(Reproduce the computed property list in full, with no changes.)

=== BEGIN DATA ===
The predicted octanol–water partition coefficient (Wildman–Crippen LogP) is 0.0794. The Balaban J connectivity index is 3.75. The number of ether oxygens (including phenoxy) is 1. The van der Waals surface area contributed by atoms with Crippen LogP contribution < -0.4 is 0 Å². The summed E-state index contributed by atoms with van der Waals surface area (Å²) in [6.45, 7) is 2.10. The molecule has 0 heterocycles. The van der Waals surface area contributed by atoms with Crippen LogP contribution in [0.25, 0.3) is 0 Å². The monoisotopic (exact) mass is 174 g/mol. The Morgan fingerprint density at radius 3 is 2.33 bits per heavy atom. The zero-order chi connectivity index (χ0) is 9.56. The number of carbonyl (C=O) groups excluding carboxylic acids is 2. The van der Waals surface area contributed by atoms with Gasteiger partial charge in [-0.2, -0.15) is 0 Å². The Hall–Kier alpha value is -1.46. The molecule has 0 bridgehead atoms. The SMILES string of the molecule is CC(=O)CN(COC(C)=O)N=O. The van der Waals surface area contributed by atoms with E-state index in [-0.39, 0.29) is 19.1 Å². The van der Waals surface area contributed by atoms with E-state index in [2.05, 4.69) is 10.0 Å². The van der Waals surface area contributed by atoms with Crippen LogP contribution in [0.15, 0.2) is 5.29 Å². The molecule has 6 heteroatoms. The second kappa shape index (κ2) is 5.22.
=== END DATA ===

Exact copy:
The predicted octanol–water partition coefficient (Wildman–Crippen LogP) is 0.0794. The Balaban J connectivity index is 3.75. The number of ether oxygens (including phenoxy) is 1. The van der Waals surface area contributed by atoms with Crippen LogP contribution < -0.4 is 0 Å². The summed E-state index contributed by atoms with van der Waals surface area (Å²) in [6.45, 7) is 2.10. The molecule has 0 heterocycles. The van der Waals surface area contributed by atoms with Crippen LogP contribution in [0.25, 0.3) is 0 Å². The monoisotopic (exact) mass is 174 g/mol. The Morgan fingerprint density at radius 3 is 2.33 bits per heavy atom. The zero-order chi connectivity index (χ0) is 9.56. The number of carbonyl (C=O) groups excluding carboxylic acids is 2. The van der Waals surface area contributed by atoms with Gasteiger partial charge in [-0.2, -0.15) is 0 Å². The Hall–Kier alpha value is -1.46. The molecule has 0 bridgehead atoms. The SMILES string of the molecule is CC(=O)CN(COC(C)=O)N=O. The van der Waals surface area contributed by atoms with E-state index in [-0.39, 0.29) is 19.1 Å². The van der Waals surface area contributed by atoms with E-state index in [2.05, 4.69) is 10.0 Å². The van der Waals surface area contributed by atoms with Crippen LogP contribution in [0.15, 0.2) is 5.29 Å². The molecule has 6 heteroatoms. The second kappa shape index (κ2) is 5.22.